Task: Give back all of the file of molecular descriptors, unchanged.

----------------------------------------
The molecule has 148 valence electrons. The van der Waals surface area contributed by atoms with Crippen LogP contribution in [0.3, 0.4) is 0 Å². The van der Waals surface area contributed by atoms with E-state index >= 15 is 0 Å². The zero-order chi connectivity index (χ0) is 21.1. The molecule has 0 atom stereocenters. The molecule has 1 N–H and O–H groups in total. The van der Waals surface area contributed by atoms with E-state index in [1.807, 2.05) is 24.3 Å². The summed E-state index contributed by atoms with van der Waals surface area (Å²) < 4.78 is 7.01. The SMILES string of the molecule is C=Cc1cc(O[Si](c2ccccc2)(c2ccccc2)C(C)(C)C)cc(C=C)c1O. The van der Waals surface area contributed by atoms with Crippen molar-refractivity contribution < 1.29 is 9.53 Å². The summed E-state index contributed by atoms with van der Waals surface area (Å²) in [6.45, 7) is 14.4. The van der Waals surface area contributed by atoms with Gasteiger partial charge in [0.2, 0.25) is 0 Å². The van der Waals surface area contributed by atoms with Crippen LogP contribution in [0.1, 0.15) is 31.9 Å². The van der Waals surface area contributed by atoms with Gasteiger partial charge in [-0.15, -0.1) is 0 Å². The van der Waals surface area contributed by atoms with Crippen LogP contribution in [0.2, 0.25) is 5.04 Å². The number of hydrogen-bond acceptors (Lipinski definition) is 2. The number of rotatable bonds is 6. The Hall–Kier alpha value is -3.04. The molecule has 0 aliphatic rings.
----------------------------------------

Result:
The molecule has 148 valence electrons. The van der Waals surface area contributed by atoms with Crippen LogP contribution in [0.3, 0.4) is 0 Å². The van der Waals surface area contributed by atoms with E-state index >= 15 is 0 Å². The zero-order chi connectivity index (χ0) is 21.1. The molecule has 0 atom stereocenters. The molecule has 1 N–H and O–H groups in total. The van der Waals surface area contributed by atoms with E-state index in [1.807, 2.05) is 24.3 Å². The summed E-state index contributed by atoms with van der Waals surface area (Å²) < 4.78 is 7.01. The SMILES string of the molecule is C=Cc1cc(O[Si](c2ccccc2)(c2ccccc2)C(C)(C)C)cc(C=C)c1O. The van der Waals surface area contributed by atoms with Crippen molar-refractivity contribution < 1.29 is 9.53 Å². The summed E-state index contributed by atoms with van der Waals surface area (Å²) in [6.45, 7) is 14.4. The van der Waals surface area contributed by atoms with Gasteiger partial charge in [0.2, 0.25) is 0 Å². The van der Waals surface area contributed by atoms with Crippen LogP contribution in [0.1, 0.15) is 31.9 Å². The van der Waals surface area contributed by atoms with Gasteiger partial charge in [-0.15, -0.1) is 0 Å². The van der Waals surface area contributed by atoms with Crippen LogP contribution in [0.2, 0.25) is 5.04 Å². The number of hydrogen-bond acceptors (Lipinski definition) is 2. The number of rotatable bonds is 6. The Hall–Kier alpha value is -3.04. The molecule has 0 aliphatic rings.